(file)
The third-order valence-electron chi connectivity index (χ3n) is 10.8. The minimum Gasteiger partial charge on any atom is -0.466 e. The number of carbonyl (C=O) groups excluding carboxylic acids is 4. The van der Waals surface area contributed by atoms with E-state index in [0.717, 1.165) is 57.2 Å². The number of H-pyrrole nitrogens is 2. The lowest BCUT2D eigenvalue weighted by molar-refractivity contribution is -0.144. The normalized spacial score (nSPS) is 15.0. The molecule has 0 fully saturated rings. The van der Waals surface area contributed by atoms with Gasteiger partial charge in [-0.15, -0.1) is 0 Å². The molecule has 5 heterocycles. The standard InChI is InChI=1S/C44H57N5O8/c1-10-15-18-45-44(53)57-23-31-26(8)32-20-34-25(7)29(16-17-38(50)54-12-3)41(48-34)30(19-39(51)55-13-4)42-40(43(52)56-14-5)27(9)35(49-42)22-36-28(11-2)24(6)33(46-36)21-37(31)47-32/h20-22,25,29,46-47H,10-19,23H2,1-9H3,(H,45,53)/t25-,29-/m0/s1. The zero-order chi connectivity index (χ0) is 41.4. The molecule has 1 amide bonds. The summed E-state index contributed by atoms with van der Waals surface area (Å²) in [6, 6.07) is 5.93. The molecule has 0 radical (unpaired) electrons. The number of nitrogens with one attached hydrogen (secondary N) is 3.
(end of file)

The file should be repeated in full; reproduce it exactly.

The third-order valence-electron chi connectivity index (χ3n) is 10.8. The minimum Gasteiger partial charge on any atom is -0.466 e. The number of carbonyl (C=O) groups excluding carboxylic acids is 4. The van der Waals surface area contributed by atoms with E-state index in [0.717, 1.165) is 57.2 Å². The number of H-pyrrole nitrogens is 2. The lowest BCUT2D eigenvalue weighted by molar-refractivity contribution is -0.144. The normalized spacial score (nSPS) is 15.0. The molecule has 0 fully saturated rings. The van der Waals surface area contributed by atoms with Gasteiger partial charge in [-0.15, -0.1) is 0 Å². The molecule has 5 heterocycles. The standard InChI is InChI=1S/C44H57N5O8/c1-10-15-18-45-44(53)57-23-31-26(8)32-20-34-25(7)29(16-17-38(50)54-12-3)41(48-34)30(19-39(51)55-13-4)42-40(43(52)56-14-5)27(9)35(49-42)22-36-28(11-2)24(6)33(46-36)21-37(31)47-32/h20-22,25,29,46-47H,10-19,23H2,1-9H3,(H,45,53)/t25-,29-/m0/s1. The zero-order chi connectivity index (χ0) is 41.4. The molecule has 1 amide bonds. The summed E-state index contributed by atoms with van der Waals surface area (Å²) in [6, 6.07) is 5.93. The molecule has 0 radical (unpaired) electrons. The number of nitrogens with one attached hydrogen (secondary N) is 3.